Saturday, August 21, 2010

Name Tags

The other day I noticed myself doing something odd. Before putting away a fresh box of Muzzy's heart worm preventative, I found myself writing her name on the box with a green Sharpie. Next, I looked at the calendar and saw that the reminder sticker also was marked "M," as opposed to "R" for Roma. As you know, Roma shuffled off this mortal coil, leaving Muzzy an "only dog" and me an only-dog owner, eight months ago, but there are reminders of her everywhere. Her name is still on her food bucket. Her meds haven't expired and still sit in the cupboard. Her leash still hangs by the door. I feel weird about using it to walk the Muzz. Because it's not a spare; it's Roma's.

While I was on vacation in Maine, Roma appeared in a dream. She just walked through a door, and I leaned over and thumped her gently on her rib cage, feeling a surge of joy. "You came back!" was my first thought. The next was, "Oh, wait . . ."  The dream continued, but that moment with Roma is the only part I remember. Frankie's Diane says that next time Roma appears in my dreams, I need to tell her that it's okay to move on, so that she can "move on and come back for real." Roma never needed me to tell her anything important. I think she'll figure out how and when—and if—she wants to return to a plane of existence that is home to so many idiots. Since then, though, I've been thinking that I see her around the house. The big yellow bag of dog food in the kitchen corner has been making me do a double-take every time I walk by it.  So has that nightgown hanging on the bedroom doorknob. I know that Roma is not coming back, certainly not in the same form in which she left. At the same time, though, I'll continue to write Muzzy's name on Muzzy's stuff—because I am pretty sure that we won't be on our own forever. Someone else is bound to come along. And when he or she does, I have a red Sharpie for writing a new name on stuff.

Tuesday, August 17, 2010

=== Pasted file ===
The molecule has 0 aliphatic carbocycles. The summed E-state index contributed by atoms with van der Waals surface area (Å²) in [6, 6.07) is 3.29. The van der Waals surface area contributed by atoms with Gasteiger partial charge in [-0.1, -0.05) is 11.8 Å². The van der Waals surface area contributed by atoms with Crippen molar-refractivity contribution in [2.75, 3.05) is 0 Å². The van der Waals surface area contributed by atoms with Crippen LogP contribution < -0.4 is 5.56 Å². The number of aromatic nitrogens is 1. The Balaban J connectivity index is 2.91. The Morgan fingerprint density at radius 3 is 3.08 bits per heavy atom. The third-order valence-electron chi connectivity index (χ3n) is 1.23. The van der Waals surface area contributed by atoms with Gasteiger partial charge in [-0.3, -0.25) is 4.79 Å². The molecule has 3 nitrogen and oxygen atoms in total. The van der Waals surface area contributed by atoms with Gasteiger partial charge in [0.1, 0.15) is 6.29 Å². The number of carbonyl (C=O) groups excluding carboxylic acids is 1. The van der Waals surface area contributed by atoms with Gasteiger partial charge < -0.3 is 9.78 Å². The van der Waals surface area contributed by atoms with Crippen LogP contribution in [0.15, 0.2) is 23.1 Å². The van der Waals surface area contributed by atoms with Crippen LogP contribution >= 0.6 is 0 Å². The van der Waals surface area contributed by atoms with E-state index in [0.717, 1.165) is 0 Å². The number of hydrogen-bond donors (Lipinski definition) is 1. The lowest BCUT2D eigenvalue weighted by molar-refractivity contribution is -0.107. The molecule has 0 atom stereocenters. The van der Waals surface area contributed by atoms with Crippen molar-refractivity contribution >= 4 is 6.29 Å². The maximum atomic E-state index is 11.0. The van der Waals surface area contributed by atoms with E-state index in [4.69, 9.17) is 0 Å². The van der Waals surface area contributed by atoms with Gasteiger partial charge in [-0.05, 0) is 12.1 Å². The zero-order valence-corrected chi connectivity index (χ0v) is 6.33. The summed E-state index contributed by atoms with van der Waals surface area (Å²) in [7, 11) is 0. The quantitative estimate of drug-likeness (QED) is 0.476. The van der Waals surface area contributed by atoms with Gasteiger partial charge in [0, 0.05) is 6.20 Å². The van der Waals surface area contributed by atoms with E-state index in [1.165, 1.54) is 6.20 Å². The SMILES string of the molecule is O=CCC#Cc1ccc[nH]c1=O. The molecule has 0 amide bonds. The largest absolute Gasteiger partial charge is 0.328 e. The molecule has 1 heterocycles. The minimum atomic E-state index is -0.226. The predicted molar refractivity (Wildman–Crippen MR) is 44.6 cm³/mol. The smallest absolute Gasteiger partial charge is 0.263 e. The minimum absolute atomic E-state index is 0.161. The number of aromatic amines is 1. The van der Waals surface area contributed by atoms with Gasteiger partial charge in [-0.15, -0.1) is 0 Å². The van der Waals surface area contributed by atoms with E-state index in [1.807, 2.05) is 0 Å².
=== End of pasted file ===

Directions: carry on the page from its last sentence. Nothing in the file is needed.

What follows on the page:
Office Dogs

Occasionally I read the Freakonomics blog that appears on the New York Times Web site. The guys who write it always make interesting observations about how people spend their money and their time. The heading for today's blog was "Dogs for Everyone?", so of course I read it. I looked forward to reading about why everyone should have a dog. But the topic was actually about the impact that dogs in the workplace can have on the behavior of the human workers. Here's the premise of the study that Levitt and Dubner cite: At workplaces that allowed employees to bring dogs, workers were significantly more likely to be loyal to and trusting in their co-workers and teammates. According to the blog, the scientist running the study "also asked 13 groups of people to play a version of the prisoner’s dilemma game and found that '[h]aving a dog around made volunteers 30% less likely to snitch than those who played without one.' " Interesting, no?

Being economists and not psychologists, the Freako guys did not hazard any hypotheses about why dogs make workers feel more like, well, part of the pack. In my own case, I have a dog in my office all the time, but I don't have actual co-workers, so the study doesn't quite fit. Muzzy snores happily but often bolts the room when my cursing at the cursor gets out of hand. She also skedaddles when my tube of lip rolls off the desk and plonks on the floor  and any time the printer grinds into gear. Still, I do register Muzzy's presence during my day. If I sneeze or burp around her, I always excuse myself. And when she executes a command, I often say, "thank you" instead of "good girl." It is not that I'm worried about hurting Muzzy's feelings, mind you. (And believe me, I wish that she'd excuse herself after some room-clearing gas attacks.) But I do worry about getting out of practice of knowing how to behave around other humans. If I let what few manners I have slip entirely, I may not be able to pass as a civilized adult when the occasion calls. 

So I think what the study discussed in the Freako-blog today hints at is that dogs do appeal to our better nature. Even if they are not judging us, we read all kinds of things into their big brown eyes. They are sentient beings whose loyalty and trust in us challenge us to be better team players. Who wants to look like a jerk in front of the dog? Or let's put it this way: What does it say about a person who is capable of acting like a jerk in front of the dog? You just don't want that guy on your team. 

Monday, August 16, 2010

Baxter's in the House at Downeast Dog News

One thing that I noticed while in Maine is that Portlanders love their dogs. We saw dogs everywhere on our trip--on the ferries, hanging at the docks, strolling the streets, and chilling in coffee shops. Most were on leashes and all looked well cared for--even the dogs that belonged to the grungy, panhandling kids. To reinforce this point, someone in our group picked up a copy of the free monthly newspaper Downeast Dog News.